I hope and pray that my son will never face a Christmas where I forget him. May the Lord of the manger return before that happens and bring true peace to every heart on earth.

Wednesday, December 14, 2011

Wrapped in Prayer

Ribbons, scotch tape, colorful paper – all these wrappings of the season in my office just waiting for me. One day soon, I’ll pull the Christmas presents out of their hiding places and begin my wrapping routine.

I love to wrap presents and spend time choosing just the right paper for each person, a coordinating ribbon and the proper box. For me, it’s more than just another chore of the Christmas season because I wrap my presents in prayer.

As I choose each box and cut the paper to size, I think about the person who will receive the gift. My niece or her daughter, my son or a friend who lives in Lawrence. Each person has special needs and cares, so I pray as I wrap.

“Thank you, God, for protecting my son through another year and for the clean MRI. No more cancer. Bless him, Lord. Keep him safe and meet all his needs.”

“Be with my great-niece, Lord. Grow her up in you and give her a wonderful Christmas. Help her do well in school and love you at an early age.”

“My friend needs you, Lord. She’s a single mom, too, and life is hard. Give her a wonderful Christmas with her family and meet every need. Thank you, God.”

In no time, the presents are wrapped and under the tree. A Christmas chore has become a special evening of worship. Gifts represent more than ribbons, tape and paper. They are now a pathway to the King of kings – the real reason for Christmas.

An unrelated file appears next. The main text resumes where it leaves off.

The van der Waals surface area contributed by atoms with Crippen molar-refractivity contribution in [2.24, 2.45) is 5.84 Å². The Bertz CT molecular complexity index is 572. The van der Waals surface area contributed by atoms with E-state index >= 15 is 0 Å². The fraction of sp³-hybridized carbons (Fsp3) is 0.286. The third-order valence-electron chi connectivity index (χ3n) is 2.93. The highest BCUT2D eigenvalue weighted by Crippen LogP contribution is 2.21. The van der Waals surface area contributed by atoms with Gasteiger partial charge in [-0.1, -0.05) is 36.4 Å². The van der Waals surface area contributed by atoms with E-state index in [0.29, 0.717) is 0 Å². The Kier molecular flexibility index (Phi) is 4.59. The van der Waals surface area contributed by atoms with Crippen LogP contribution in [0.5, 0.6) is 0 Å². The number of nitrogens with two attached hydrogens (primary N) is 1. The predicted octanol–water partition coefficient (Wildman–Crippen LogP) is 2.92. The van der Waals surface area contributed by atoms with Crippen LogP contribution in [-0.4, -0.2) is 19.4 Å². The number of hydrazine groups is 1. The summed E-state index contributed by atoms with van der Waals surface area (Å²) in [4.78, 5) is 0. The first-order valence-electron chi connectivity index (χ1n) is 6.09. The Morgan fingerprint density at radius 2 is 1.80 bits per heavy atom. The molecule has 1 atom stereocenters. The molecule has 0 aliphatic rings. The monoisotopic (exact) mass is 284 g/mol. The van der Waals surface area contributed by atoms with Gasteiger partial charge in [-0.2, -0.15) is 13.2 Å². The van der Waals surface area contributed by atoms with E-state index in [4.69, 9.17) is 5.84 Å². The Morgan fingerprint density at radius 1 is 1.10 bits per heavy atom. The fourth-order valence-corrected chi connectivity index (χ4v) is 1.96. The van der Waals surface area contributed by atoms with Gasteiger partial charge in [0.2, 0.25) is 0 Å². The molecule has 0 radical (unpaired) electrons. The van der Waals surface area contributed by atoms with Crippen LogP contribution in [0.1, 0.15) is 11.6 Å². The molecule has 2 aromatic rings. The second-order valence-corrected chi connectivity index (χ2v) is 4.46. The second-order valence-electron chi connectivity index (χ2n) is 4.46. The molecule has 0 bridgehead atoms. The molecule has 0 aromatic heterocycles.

Thursday, November 17, 2011

Creative Beauty

This morning, I stood at the back door, hoping to see the little finch that sometimes comes to feed. No finch joined the sparrows and jays, but instead – an incredible visual of God’s creative beauty.

Across the back acre stood a hedgeapple tree that suddenly decided to shed its leaves. No wind ruffled the morning stillness, but a bright sunbeam glittered from the tree’s branches.

Then – like a papery rainstorm, the leaves let loose of their tiny limbs and floated in a spontaneous dance to the ground. Silent. Serene.

It was as if God’s alarm had suddenly clicked and the leaves knew they were destined for a move. This was the day, the moment that they dropped and began mulching the autumn ground.

I sighed and thought, so like life. We live from day to day, just breathing, hoping to project God’s beauty in our dark world. Then one day – suddenly it’s time to make our move. To drop from sight, to begin a new ministry, to graduate from earth to heaven.

The timing is unknown yet specific. And we hang on tight until God says, “Now!”